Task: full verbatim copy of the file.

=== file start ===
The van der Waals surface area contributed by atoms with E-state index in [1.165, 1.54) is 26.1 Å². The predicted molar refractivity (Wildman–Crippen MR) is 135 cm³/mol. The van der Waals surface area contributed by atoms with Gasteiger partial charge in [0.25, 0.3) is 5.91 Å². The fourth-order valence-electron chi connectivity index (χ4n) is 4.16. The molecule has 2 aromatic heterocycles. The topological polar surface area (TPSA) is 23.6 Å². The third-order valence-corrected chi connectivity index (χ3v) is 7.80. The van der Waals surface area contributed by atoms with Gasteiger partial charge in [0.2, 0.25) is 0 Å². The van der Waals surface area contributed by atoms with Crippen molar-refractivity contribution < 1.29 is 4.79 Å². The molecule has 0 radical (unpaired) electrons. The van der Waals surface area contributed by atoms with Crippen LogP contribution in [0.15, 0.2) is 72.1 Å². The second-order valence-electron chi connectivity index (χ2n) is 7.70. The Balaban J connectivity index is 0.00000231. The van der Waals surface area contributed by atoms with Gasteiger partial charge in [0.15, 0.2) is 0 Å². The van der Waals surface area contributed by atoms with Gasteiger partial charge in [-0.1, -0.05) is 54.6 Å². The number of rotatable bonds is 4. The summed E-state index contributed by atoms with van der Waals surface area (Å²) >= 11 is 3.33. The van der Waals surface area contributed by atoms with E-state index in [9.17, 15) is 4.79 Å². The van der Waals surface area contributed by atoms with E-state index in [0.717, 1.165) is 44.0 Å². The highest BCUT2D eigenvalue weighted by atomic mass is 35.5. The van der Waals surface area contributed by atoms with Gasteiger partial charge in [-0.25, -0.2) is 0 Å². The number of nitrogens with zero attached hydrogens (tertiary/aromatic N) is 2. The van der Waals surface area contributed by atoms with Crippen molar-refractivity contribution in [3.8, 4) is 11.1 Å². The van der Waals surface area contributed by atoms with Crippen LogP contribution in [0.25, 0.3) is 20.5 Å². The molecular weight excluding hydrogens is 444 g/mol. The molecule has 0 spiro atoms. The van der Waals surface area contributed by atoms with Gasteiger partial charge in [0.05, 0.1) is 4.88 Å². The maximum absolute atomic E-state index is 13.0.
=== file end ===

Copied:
The van der Waals surface area contributed by atoms with E-state index in [1.165, 1.54) is 26.1 Å². The predicted molar refractivity (Wildman–Crippen MR) is 135 cm³/mol. The van der Waals surface area contributed by atoms with Gasteiger partial charge in [0.25, 0.3) is 5.91 Å². The fourth-order valence-electron chi connectivity index (χ4n) is 4.16. The molecule has 2 aromatic heterocycles. The topological polar surface area (TPSA) is 23.6 Å². The third-order valence-corrected chi connectivity index (χ3v) is 7.80. The van der Waals surface area contributed by atoms with Gasteiger partial charge in [0.2, 0.25) is 0 Å². The van der Waals surface area contributed by atoms with Crippen molar-refractivity contribution < 1.29 is 4.79 Å². The molecule has 0 radical (unpaired) electrons. The van der Waals surface area contributed by atoms with Crippen LogP contribution in [0.15, 0.2) is 72.1 Å². The second-order valence-electron chi connectivity index (χ2n) is 7.70. The Balaban J connectivity index is 0.00000231. The van der Waals surface area contributed by atoms with Gasteiger partial charge in [0.15, 0.2) is 0 Å². The van der Waals surface area contributed by atoms with Gasteiger partial charge in [-0.1, -0.05) is 54.6 Å². The number of rotatable bonds is 4. The summed E-state index contributed by atoms with van der Waals surface area (Å²) >= 11 is 3.33. The van der Waals surface area contributed by atoms with E-state index in [9.17, 15) is 4.79 Å². The van der Waals surface area contributed by atoms with E-state index in [0.717, 1.165) is 44.0 Å². The highest BCUT2D eigenvalue weighted by atomic mass is 35.5. The van der Waals surface area contributed by atoms with Gasteiger partial charge in [-0.25, -0.2) is 0 Å². The number of nitrogens with zero attached hydrogens (tertiary/aromatic N) is 2. The van der Waals surface area contributed by atoms with Crippen molar-refractivity contribution in [3.8, 4) is 11.1 Å². The van der Waals surface area contributed by atoms with Crippen LogP contribution in [0.25, 0.3) is 20.5 Å². The molecular weight excluding hydrogens is 444 g/mol. The molecule has 0 spiro atoms. The van der Waals surface area contributed by atoms with Gasteiger partial charge in [0.05, 0.1) is 4.88 Å². The maximum absolute atomic E-state index is 13.0.